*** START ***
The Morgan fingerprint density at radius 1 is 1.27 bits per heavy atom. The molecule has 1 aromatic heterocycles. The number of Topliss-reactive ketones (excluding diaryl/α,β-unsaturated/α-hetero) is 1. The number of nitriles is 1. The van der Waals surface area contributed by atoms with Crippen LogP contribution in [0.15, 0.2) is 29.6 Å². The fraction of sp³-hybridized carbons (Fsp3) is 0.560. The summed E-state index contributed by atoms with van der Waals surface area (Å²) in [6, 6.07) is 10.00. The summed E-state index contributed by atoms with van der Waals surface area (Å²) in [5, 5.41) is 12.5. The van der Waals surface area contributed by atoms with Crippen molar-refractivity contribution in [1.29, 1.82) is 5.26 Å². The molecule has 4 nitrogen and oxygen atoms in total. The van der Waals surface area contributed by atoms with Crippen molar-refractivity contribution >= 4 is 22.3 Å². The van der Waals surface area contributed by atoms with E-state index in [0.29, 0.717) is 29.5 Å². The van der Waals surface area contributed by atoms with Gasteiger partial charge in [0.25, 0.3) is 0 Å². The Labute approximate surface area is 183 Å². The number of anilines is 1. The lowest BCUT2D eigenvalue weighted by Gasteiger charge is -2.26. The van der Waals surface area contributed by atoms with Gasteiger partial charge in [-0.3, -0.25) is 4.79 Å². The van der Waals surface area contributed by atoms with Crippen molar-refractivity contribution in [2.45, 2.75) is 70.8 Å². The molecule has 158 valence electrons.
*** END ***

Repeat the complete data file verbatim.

The Morgan fingerprint density at radius 1 is 1.27 bits per heavy atom. The molecule has 1 aromatic heterocycles. The number of Topliss-reactive ketones (excluding diaryl/α,β-unsaturated/α-hetero) is 1. The number of nitriles is 1. The van der Waals surface area contributed by atoms with Crippen LogP contribution in [0.15, 0.2) is 29.6 Å². The fraction of sp³-hybridized carbons (Fsp3) is 0.560. The summed E-state index contributed by atoms with van der Waals surface area (Å²) in [6, 6.07) is 10.00. The summed E-state index contributed by atoms with van der Waals surface area (Å²) in [5, 5.41) is 12.5. The van der Waals surface area contributed by atoms with Crippen molar-refractivity contribution in [1.29, 1.82) is 5.26 Å². The molecule has 4 nitrogen and oxygen atoms in total. The van der Waals surface area contributed by atoms with Crippen molar-refractivity contribution >= 4 is 22.3 Å². The van der Waals surface area contributed by atoms with E-state index in [0.29, 0.717) is 29.5 Å². The van der Waals surface area contributed by atoms with Gasteiger partial charge in [0.25, 0.3) is 0 Å². The Labute approximate surface area is 183 Å². The number of anilines is 1. The lowest BCUT2D eigenvalue weighted by Gasteiger charge is -2.26. The van der Waals surface area contributed by atoms with Gasteiger partial charge in [-0.3, -0.25) is 4.79 Å². The van der Waals surface area contributed by atoms with Crippen molar-refractivity contribution in [2.45, 2.75) is 70.8 Å². The molecule has 158 valence electrons.